The old pulpits were best for hiding behind. They were as big as a chest of drawers, with side wings you could lean on. In medieval times some pulpits were so large and expensive you could build a whole church today for what one of them cost. Some were as big as a walk-in cooler, professionally sculpted from oak or marble, and overlaid with gold leaf.
The most unusual pulpit I ever spoke at was shaped like a chariot, minus the wheels. For one brief, shining moment I was Charlton Heston, racing Stephen Boyd around the Colosseum. I could almost hear the sound of horses’ hooves and the cheers of the crowd.
The hottest thing in pulpits today is the clear, acrylic pulpit, which offers all the hiding power of cellophane. The catalogs rave about them, calling them “light-catching,” “classy,” and “contemporary.” I have my own list of adjectives: “naked,” “scary,” and “garish.” The newest ones are made of smoked acrylic. What does that say?
The first thing that happens when you stand up to speak in public is your hands begin to grow, until they are the size of baseball gloves. Then they begin to roam around, looking for a place to rest. You will be glad to have a pulpit to hang on to.
Until you have preached a 30- or 40-minute sermon, you have no idea how tiring it can be. The famous Billy Sunday was so animated when he preached, that he needed an entire change of clothing afterwards. And he was a baseball player, in great shape.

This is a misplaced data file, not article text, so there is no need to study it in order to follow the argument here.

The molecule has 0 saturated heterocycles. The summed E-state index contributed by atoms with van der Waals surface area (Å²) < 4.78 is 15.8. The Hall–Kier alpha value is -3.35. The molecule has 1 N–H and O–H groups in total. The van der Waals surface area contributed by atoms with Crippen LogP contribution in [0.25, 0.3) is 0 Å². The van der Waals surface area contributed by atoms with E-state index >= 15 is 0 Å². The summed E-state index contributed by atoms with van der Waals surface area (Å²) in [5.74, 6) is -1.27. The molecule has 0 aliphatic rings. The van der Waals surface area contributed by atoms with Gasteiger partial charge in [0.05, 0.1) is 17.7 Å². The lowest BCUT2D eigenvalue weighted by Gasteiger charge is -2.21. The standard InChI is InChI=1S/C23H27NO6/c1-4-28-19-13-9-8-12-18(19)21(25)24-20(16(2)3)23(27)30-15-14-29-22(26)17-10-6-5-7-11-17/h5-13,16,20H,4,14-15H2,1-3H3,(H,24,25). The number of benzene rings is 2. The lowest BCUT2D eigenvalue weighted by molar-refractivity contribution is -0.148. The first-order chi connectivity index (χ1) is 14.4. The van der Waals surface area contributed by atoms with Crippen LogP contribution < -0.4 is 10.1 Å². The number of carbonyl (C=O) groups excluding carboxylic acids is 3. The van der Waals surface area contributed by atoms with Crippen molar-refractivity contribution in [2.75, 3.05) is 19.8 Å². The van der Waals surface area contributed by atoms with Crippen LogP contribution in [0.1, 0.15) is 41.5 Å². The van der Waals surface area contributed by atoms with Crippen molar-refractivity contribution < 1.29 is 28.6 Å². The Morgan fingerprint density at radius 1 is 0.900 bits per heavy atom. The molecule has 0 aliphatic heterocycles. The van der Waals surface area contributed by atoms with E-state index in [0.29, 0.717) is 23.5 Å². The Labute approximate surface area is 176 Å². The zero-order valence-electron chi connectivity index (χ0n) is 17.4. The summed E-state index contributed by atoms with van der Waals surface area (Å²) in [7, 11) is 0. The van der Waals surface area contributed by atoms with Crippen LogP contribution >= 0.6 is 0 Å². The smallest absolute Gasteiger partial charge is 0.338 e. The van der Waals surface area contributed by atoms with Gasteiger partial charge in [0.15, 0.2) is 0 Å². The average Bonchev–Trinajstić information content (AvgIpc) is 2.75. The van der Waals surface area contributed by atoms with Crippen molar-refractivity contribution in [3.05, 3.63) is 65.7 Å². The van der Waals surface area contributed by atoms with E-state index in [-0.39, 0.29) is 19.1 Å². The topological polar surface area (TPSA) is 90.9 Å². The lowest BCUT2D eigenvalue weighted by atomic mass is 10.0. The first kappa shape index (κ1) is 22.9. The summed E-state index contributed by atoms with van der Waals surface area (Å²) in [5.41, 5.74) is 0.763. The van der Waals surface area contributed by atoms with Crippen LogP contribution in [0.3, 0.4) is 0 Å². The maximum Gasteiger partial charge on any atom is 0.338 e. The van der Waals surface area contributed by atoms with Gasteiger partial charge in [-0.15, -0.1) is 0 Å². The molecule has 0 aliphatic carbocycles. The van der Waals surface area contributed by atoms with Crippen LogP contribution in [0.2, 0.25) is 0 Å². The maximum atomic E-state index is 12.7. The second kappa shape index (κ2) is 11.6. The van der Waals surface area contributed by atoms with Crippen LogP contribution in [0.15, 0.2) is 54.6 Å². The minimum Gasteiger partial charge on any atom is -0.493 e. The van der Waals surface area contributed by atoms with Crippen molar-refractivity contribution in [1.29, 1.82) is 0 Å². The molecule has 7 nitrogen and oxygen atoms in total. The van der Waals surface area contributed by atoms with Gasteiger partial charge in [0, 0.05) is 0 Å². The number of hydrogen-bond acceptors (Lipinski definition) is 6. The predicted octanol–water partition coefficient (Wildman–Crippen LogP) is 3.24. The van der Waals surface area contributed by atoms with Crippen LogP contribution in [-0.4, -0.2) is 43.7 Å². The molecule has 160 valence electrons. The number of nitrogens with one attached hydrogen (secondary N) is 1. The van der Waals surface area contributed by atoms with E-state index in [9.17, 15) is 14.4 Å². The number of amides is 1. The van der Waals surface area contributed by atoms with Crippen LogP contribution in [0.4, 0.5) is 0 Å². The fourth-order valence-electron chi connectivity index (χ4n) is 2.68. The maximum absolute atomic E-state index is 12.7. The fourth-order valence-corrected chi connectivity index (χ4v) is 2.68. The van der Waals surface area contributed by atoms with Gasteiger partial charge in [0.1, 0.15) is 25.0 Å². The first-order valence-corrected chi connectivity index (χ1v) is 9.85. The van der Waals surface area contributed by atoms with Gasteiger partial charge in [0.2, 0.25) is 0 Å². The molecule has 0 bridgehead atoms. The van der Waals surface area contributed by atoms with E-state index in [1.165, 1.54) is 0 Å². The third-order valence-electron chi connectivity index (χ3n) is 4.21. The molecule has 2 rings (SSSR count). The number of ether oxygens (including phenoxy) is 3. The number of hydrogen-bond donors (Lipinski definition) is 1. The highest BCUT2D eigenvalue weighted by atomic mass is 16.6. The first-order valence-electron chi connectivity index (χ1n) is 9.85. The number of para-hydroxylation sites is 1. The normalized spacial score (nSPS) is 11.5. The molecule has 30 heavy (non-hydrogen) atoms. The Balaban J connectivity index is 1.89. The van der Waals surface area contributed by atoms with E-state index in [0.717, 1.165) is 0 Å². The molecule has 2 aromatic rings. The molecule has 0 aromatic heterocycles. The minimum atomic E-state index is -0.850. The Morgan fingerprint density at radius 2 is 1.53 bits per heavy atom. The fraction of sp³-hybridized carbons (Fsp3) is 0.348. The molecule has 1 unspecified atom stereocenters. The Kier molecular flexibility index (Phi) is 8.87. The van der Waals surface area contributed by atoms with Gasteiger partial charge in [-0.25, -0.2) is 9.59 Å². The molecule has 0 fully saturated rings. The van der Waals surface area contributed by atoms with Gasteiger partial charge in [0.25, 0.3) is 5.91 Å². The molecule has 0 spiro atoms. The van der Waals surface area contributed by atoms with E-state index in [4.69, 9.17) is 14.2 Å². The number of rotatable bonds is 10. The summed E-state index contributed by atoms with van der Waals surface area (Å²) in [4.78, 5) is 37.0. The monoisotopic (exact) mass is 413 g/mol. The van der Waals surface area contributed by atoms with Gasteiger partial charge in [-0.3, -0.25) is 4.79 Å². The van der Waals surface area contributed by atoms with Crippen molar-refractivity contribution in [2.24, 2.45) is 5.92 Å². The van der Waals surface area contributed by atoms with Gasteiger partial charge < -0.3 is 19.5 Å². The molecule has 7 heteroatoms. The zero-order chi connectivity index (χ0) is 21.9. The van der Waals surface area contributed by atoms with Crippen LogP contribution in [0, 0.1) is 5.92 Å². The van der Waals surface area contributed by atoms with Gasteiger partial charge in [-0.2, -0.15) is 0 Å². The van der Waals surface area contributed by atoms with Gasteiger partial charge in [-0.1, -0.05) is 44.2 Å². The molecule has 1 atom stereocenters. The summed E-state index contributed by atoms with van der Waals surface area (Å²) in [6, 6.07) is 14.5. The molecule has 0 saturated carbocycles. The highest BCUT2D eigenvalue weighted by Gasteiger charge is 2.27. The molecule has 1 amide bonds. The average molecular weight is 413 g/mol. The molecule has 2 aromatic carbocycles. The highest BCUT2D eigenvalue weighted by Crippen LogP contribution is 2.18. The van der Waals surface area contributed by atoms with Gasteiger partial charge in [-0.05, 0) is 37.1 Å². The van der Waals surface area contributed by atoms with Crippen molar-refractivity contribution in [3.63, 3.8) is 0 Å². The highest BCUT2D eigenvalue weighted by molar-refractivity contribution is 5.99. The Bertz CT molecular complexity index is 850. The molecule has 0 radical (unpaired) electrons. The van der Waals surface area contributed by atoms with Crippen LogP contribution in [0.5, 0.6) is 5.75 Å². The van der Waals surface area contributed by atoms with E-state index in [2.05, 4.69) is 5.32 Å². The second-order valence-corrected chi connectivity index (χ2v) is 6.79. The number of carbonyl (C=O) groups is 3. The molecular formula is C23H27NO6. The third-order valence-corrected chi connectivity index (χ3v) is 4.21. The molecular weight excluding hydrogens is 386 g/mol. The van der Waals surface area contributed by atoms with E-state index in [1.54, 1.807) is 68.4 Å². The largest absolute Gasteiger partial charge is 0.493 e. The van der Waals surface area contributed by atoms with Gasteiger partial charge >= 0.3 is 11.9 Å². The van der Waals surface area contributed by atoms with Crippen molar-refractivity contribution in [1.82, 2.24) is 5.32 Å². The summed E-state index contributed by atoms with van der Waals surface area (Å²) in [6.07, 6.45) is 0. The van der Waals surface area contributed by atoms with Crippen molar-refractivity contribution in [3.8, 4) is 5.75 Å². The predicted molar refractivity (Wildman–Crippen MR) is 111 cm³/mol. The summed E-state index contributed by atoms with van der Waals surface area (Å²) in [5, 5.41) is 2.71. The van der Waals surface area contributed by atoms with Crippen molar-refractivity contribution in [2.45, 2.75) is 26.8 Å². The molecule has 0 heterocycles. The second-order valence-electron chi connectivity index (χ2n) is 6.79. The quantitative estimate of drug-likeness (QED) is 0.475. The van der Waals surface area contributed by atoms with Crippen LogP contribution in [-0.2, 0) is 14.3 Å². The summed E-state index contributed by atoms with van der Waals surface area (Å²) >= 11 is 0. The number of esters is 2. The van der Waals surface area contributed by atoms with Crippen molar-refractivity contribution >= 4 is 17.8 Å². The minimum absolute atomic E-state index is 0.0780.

Fifteen minutes into a sermon, I feel like I have been speaking for days, and I begin to lean forward on the pulpit, as if I am deeply in earnest, but I am really just deeply in pain.
Every church has a carpenter who decides to save the church some money by making lecterns for the classrooms and a pulpit for the stage. Some of these are quite nice, but some of them are about as sturdy as a Christmas tree stand from a discount store. Lean on one of them, and it leans away. It’s like trying to kiss a girl who doesn’t want to be kissed.
Some casual churches today have replaced the pulpit with a pedestal table and a laptop sitting on it. The preacher comes out with a barstool in one hand and a cup of coffee in the other. He hops up on the stool and “chats” with the audience. There’s not a lot of passion in those sermons, as a rule.
For the media preacher, the entire stage is his pulpit. He wears an ear mike that looks like a small viper crawling out of his eustachian tube, and he paces back and forth like a young husband, waiting for his first child to be born. He seems to be making it up as he goes along, and repeats himself a lot. I have the strongest urge to hand him a script and some Ritalin.
My dream stump would be the one that appeared in Gregory Peck’s version of Moby Dick. This pulpit, in Whalemen’s Chapel, New Bedford, Massachusetts, was shaped like the front of a whaling ship, complete with an anchor and a bowsprit that extended out over the congregation. The preacher climbed into the ship-pulpit on a rope ladder, and pulled it up after him.
If I could just speak at that pulpit, I know it would be a whale of a sermon.
Yes, a pulpit is just a simple wooden box, but it’s a place to stand if you want to change the world.
In the words of Herman Melville, “The pulpit leads the world . . . the world’s a ship on its passage out . . . and the pulpit is its prow.”
Daniel Schantz is professor emeritus at Central Christian College in Moberly, Missouri.